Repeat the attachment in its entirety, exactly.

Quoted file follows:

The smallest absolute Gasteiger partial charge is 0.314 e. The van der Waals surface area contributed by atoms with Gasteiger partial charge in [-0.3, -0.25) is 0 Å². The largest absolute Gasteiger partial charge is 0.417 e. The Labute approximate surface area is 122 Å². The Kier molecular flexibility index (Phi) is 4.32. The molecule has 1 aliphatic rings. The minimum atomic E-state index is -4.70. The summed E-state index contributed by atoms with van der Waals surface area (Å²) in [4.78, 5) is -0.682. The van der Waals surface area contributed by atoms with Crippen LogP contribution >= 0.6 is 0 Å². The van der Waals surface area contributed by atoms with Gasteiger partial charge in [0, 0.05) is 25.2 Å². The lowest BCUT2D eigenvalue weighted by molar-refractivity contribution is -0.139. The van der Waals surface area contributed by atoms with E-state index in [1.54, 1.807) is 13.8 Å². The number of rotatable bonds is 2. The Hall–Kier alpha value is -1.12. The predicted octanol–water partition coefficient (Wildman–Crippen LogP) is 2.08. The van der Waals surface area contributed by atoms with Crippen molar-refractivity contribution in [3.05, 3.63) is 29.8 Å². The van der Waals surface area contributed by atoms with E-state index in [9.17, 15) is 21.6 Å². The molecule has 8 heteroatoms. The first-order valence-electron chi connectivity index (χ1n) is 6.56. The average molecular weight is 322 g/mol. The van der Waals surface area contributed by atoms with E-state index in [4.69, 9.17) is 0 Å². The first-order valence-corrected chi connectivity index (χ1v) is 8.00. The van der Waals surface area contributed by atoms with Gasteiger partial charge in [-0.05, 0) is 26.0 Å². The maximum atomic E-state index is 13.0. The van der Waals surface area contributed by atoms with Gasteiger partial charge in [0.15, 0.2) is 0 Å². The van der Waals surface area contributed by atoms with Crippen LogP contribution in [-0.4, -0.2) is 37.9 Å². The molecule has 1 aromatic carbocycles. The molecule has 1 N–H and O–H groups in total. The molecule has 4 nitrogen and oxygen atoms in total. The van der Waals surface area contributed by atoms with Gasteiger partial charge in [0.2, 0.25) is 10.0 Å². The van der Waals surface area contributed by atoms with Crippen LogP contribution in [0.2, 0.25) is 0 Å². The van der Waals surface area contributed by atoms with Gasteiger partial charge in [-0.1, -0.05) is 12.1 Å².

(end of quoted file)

The smallest absolute Gasteiger partial charge is 0.314 e. The van der Waals surface area contributed by atoms with Gasteiger partial charge in [-0.3, -0.25) is 0 Å². The largest absolute Gasteiger partial charge is 0.417 e. The Labute approximate surface area is 122 Å². The Kier molecular flexibility index (Phi) is 4.32. The molecule has 1 aliphatic rings. The minimum atomic E-state index is -4.70. The summed E-state index contributed by atoms with van der Waals surface area (Å²) in [4.78, 5) is -0.682. The van der Waals surface area contributed by atoms with Crippen LogP contribution >= 0.6 is 0 Å². The van der Waals surface area contributed by atoms with Gasteiger partial charge in [0, 0.05) is 25.2 Å². The lowest BCUT2D eigenvalue weighted by molar-refractivity contribution is -0.139. The van der Waals surface area contributed by atoms with E-state index in [1.54, 1.807) is 13.8 Å². The number of rotatable bonds is 2. The Hall–Kier alpha value is -1.12. The predicted octanol–water partition coefficient (Wildman–Crippen LogP) is 2.08. The van der Waals surface area contributed by atoms with Crippen molar-refractivity contribution in [3.05, 3.63) is 29.8 Å². The van der Waals surface area contributed by atoms with E-state index in [9.17, 15) is 21.6 Å². The molecule has 8 heteroatoms. The first-order valence-electron chi connectivity index (χ1n) is 6.56. The average molecular weight is 322 g/mol. The van der Waals surface area contributed by atoms with E-state index in [4.69, 9.17) is 0 Å². The first-order valence-corrected chi connectivity index (χ1v) is 8.00. The van der Waals surface area contributed by atoms with Gasteiger partial charge in [-0.05, 0) is 26.0 Å². The maximum atomic E-state index is 13.0. The van der Waals surface area contributed by atoms with Gasteiger partial charge in [0.15, 0.2) is 0 Å². The van der Waals surface area contributed by atoms with Crippen LogP contribution in [-0.4, -0.2) is 37.9 Å². The molecule has 1 aromatic carbocycles. The molecule has 1 N–H and O–H groups in total. The molecule has 4 nitrogen and oxygen atoms in total. The van der Waals surface area contributed by atoms with Gasteiger partial charge in [0.2, 0.25) is 10.0 Å². The van der Waals surface area contributed by atoms with Crippen LogP contribution in [0.2, 0.25) is 0 Å². The van der Waals surface area contributed by atoms with Gasteiger partial charge in [-0.1, -0.05) is 12.1 Å².